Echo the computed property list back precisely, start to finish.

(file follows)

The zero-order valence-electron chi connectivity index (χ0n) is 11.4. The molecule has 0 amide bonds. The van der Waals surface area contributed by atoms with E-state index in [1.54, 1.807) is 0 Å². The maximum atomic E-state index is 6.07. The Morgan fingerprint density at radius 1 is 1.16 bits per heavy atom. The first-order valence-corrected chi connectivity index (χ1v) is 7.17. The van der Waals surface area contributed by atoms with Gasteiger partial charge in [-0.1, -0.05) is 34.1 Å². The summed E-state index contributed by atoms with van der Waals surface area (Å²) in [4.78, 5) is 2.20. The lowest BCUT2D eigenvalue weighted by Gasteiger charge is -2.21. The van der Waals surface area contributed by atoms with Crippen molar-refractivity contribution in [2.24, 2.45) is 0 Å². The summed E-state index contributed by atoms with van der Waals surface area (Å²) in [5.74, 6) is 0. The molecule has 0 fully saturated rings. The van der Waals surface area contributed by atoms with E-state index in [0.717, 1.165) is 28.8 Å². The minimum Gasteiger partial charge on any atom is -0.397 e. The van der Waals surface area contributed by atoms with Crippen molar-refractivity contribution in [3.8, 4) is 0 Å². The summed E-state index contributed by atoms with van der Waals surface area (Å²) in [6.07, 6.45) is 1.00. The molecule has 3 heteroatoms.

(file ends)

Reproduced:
The zero-order valence-electron chi connectivity index (χ0n) is 11.4. The molecule has 0 amide bonds. The van der Waals surface area contributed by atoms with E-state index in [1.54, 1.807) is 0 Å². The maximum atomic E-state index is 6.07. The Morgan fingerprint density at radius 1 is 1.16 bits per heavy atom. The first-order valence-corrected chi connectivity index (χ1v) is 7.17. The van der Waals surface area contributed by atoms with Gasteiger partial charge in [-0.1, -0.05) is 34.1 Å². The summed E-state index contributed by atoms with van der Waals surface area (Å²) in [4.78, 5) is 2.20. The lowest BCUT2D eigenvalue weighted by Gasteiger charge is -2.21. The van der Waals surface area contributed by atoms with Crippen molar-refractivity contribution in [2.24, 2.45) is 0 Å². The summed E-state index contributed by atoms with van der Waals surface area (Å²) in [5.74, 6) is 0. The molecule has 0 fully saturated rings. The van der Waals surface area contributed by atoms with E-state index in [0.717, 1.165) is 28.8 Å². The minimum Gasteiger partial charge on any atom is -0.397 e. The van der Waals surface area contributed by atoms with Crippen molar-refractivity contribution in [3.8, 4) is 0 Å². The summed E-state index contributed by atoms with van der Waals surface area (Å²) in [6.07, 6.45) is 1.00. The molecule has 3 heteroatoms.